Happy Social Work Month!
This year’s theme is “THE TIME IS RIGHT FOR SOCIAL WORK”.
This annual campaign is a time to inform the public, policymakers, and legislators about the services social workers provide in an array of sectors, including hospitals, mental health centers, schools, social service agencies, community centers and in politics. So, how much do you know about the field of Social Work? Test your knowledge with this quiz!
Social work is one of the fastest growing professions in the United States, according to the Bureau of Labor Statistics (BLS). There are almost 720,000 professional social workers in our nation, but that number is expected to rise to more than 800,000 by 2030, BLS said.
Each day social workers touch millions of lives. In fact, you, a family member, or a friend have likely already been helped by a social worker. You will find social workers practically everywhere, working in schools, hospitals, mental health care facilities, veteran centers, child welfare agencies and in local, state, and federal government. Social Workers empower people, giving them the skills, knowledge, resources, and encouragement to overcome life’s challenges.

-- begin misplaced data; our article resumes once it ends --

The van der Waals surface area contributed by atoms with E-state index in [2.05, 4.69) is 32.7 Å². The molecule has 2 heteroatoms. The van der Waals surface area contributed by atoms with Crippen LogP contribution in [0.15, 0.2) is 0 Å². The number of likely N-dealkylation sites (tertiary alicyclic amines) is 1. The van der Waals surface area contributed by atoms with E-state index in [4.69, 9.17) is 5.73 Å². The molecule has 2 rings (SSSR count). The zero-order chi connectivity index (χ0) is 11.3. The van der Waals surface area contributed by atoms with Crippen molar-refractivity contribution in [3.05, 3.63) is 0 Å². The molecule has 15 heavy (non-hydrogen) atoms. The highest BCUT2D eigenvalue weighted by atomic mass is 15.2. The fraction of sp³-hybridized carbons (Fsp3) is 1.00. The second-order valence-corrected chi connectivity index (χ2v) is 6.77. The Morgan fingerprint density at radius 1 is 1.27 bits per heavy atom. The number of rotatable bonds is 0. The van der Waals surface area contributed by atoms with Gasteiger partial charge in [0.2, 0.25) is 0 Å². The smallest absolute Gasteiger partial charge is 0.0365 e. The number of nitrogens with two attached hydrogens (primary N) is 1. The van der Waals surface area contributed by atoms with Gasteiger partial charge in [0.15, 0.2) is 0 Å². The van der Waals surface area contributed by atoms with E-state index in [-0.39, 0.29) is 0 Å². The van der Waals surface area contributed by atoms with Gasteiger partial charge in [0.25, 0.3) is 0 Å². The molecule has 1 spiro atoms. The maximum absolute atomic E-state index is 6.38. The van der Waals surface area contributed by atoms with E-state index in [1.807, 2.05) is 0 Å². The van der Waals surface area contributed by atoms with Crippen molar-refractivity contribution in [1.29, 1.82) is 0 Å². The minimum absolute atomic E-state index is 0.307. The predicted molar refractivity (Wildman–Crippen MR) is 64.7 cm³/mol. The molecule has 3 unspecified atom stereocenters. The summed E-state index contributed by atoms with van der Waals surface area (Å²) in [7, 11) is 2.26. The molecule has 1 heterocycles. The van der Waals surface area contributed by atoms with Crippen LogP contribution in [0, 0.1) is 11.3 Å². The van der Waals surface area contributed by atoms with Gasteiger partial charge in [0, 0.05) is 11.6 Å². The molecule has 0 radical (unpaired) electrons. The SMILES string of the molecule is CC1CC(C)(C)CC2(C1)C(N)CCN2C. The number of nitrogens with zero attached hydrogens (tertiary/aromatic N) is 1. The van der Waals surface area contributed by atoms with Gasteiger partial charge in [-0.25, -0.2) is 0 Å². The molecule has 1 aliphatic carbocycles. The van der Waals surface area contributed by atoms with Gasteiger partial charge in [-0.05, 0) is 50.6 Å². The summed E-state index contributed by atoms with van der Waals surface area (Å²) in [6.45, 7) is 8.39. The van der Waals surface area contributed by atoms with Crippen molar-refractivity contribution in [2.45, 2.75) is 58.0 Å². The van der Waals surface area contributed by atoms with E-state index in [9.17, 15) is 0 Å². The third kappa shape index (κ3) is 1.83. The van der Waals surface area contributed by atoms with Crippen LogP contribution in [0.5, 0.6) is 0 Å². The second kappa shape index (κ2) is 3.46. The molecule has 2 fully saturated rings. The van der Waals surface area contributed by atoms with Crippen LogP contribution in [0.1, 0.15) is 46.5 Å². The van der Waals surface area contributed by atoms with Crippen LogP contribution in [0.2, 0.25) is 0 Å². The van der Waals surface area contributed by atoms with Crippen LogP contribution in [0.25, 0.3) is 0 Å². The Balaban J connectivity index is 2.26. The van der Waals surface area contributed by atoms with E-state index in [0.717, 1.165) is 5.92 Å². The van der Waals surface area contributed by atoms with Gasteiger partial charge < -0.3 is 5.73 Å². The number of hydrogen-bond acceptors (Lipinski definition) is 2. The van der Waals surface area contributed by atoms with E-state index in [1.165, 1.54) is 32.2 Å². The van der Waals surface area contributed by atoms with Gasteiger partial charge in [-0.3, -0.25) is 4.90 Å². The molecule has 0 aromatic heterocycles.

Social work has been around for more than a century and social workers have been in the forefront of helping create this nation’s social safety net, advocating for equal rights for all, and improving delivery of health care and mental health care. Social workers have helped drive significant, positive changes in our nation. Social workers such as social reformer Jane Addams, former Labor Secretary Frances Perkins, and civil rights leaders Dorothy Height, Whitney Young and Ida B. Wells have pushed for voting rights, equal rights, Social Security, unemployment insurance, and other programs.
Social workers have continued to work on the frontlines throughout the pandemic, helping clients get the care they need and helping loved ones overcome grief and loss. Social workers will continue to play a key role in helping people as this nation grapples with issues such as racism, economic uncertainty, deep political and cultural differences, and natural disasters.
View Governor Roy Cooper's Proclamation for Social Work Month below: